Photo by Heather Middleton
By M.J. Subiria Arauz
The sun was rising over Hartsfield-Jackson Atlanta International
Airport, when more than 200 airport employees faced the cool weather
and began their 30-minute walk across Runway 8L/26R, one of the most active runways in the country, airport officials said.
The volunteers were looking for foreign object debris (FOD), during
the airport's 10th annual "FOD Walk" event, said DeAllous Smith, a
spokesman for Hartsfield-Jackson.
The runway and north cargo ramp were closed, during the time the
event took place, he added. The debris across the runway was scarce
and many volunteers carried light trash bags.
Smith said the overall amount of FOD collected was minimal. The
world's busiest airport performs daily FOD inspections, he said.
Lucas Helms, of Delta Air Lines, said he only found a small piece of
tire from an airplane. "Just a couple of pieces," he said.
"I volunteered just to do my part for picking up FOD and making sure
airplanes are able to land safely," said Mark Wells, of the
Department of Aviation at Hartsfield-Jackson.
Wells said that if FOD is not removed from runways, it causes damage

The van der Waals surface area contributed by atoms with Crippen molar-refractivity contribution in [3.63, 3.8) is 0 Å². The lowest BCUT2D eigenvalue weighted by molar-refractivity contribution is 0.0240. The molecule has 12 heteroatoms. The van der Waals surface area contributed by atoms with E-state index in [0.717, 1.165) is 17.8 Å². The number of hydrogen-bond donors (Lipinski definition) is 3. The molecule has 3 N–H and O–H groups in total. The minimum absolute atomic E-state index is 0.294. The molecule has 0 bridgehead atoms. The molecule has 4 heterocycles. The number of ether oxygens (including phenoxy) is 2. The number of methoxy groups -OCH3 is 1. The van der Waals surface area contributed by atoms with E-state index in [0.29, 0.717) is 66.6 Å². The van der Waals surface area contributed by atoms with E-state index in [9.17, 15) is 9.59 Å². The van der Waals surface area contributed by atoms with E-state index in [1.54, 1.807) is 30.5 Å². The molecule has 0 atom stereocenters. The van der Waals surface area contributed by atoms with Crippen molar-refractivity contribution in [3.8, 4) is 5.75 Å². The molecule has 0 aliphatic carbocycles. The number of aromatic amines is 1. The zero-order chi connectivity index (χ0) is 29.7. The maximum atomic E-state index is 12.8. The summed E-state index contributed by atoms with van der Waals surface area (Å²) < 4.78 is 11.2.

Louis Miller, aviation general manager at Hartsfield-Jackson, said
the event allows employees not familiar with the airfield to learn
the importance of removing FOD from the runways.
Miller, who assumed the Hartsfield-Jackson general manager position
in September 2010, said it was his first time participating in the
event. He said he was pleased with the event's turn-out and with how
well it was received by airport employees.
"It is wonderful," said Miller. "Just seeing what is going on and
seeing the enthusiasm of all the employees ... it really makes you
feel good to know people really care about what they are doing and
that is what is being demonstrated here."
Garth Collins, airport operations representative for Hartsfield-
Jackson, said it is always important to involve airport employees in
the FOD event because they are the "heart of success" in the aviation
industry. "We can cut cost by doing things such as picking up a bolt,
trash or anything that can compromise the safety of that flight and
extend the longevity of the equipment," Collins said.
He said people removing FOD from the runway can often find items like
paper, plastic and rubber. When Hartsfield-Jackson conducts its daily
FOD inspections, things such as small aircraft parts, damaged
pavement and broken lights are found.
Airport Spokeswoman Katena Carvajales added that after the FOD Walk
there was an appreciation event for the volunteers, which included a
breakfast and giveaways.
Collins explained that he worked with the FOD Committee to make the
"This is a world-class airport and we strive to be as safe and clean
as [possible]," said Collins. "So, it only makes sense to have a FOD